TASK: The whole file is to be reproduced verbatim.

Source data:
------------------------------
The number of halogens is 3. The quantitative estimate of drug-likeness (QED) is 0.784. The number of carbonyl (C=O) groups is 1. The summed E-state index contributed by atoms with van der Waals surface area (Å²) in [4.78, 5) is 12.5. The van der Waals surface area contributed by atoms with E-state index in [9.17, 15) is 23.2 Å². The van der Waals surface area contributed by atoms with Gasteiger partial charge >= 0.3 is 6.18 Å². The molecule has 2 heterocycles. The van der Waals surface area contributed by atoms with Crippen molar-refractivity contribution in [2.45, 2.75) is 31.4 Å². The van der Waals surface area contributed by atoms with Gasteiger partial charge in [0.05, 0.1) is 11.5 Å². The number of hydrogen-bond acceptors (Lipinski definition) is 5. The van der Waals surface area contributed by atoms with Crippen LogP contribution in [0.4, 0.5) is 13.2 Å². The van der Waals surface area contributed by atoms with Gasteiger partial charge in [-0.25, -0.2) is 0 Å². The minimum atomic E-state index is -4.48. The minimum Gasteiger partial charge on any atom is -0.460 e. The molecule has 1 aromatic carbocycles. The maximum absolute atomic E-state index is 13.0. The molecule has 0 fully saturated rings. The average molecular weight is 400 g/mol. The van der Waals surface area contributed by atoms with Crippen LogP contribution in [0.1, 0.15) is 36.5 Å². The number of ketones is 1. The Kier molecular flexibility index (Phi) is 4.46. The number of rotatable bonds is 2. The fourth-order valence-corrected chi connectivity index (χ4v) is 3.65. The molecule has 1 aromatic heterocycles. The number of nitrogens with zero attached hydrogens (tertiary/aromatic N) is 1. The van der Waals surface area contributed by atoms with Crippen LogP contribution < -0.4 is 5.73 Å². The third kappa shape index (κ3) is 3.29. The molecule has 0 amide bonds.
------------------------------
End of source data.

The number of halogens is 3. The quantitative estimate of drug-likeness (QED) is 0.784. The number of carbonyl (C=O) groups is 1. The summed E-state index contributed by atoms with van der Waals surface area (Å²) in [4.78, 5) is 12.5. The van der Waals surface area contributed by atoms with E-state index in [9.17, 15) is 23.2 Å². The van der Waals surface area contributed by atoms with Gasteiger partial charge >= 0.3 is 6.18 Å². The molecule has 2 heterocycles. The van der Waals surface area contributed by atoms with Crippen molar-refractivity contribution in [2.45, 2.75) is 31.4 Å². The van der Waals surface area contributed by atoms with Gasteiger partial charge in [0.05, 0.1) is 11.5 Å². The number of hydrogen-bond acceptors (Lipinski definition) is 5. The van der Waals surface area contributed by atoms with Crippen LogP contribution in [0.4, 0.5) is 13.2 Å². The van der Waals surface area contributed by atoms with Gasteiger partial charge in [-0.25, -0.2) is 0 Å². The minimum atomic E-state index is -4.48. The minimum Gasteiger partial charge on any atom is -0.460 e. The molecule has 1 aromatic carbocycles. The maximum absolute atomic E-state index is 13.0. The molecule has 0 fully saturated rings. The average molecular weight is 400 g/mol. The van der Waals surface area contributed by atoms with Crippen LogP contribution in [0.1, 0.15) is 36.5 Å². The number of ketones is 1. The Kier molecular flexibility index (Phi) is 4.46. The number of rotatable bonds is 2. The fourth-order valence-corrected chi connectivity index (χ4v) is 3.65. The molecule has 1 aromatic heterocycles. The number of nitrogens with zero attached hydrogens (tertiary/aromatic N) is 1. The van der Waals surface area contributed by atoms with Crippen LogP contribution < -0.4 is 5.73 Å². The third kappa shape index (κ3) is 3.29. The molecule has 0 amide bonds.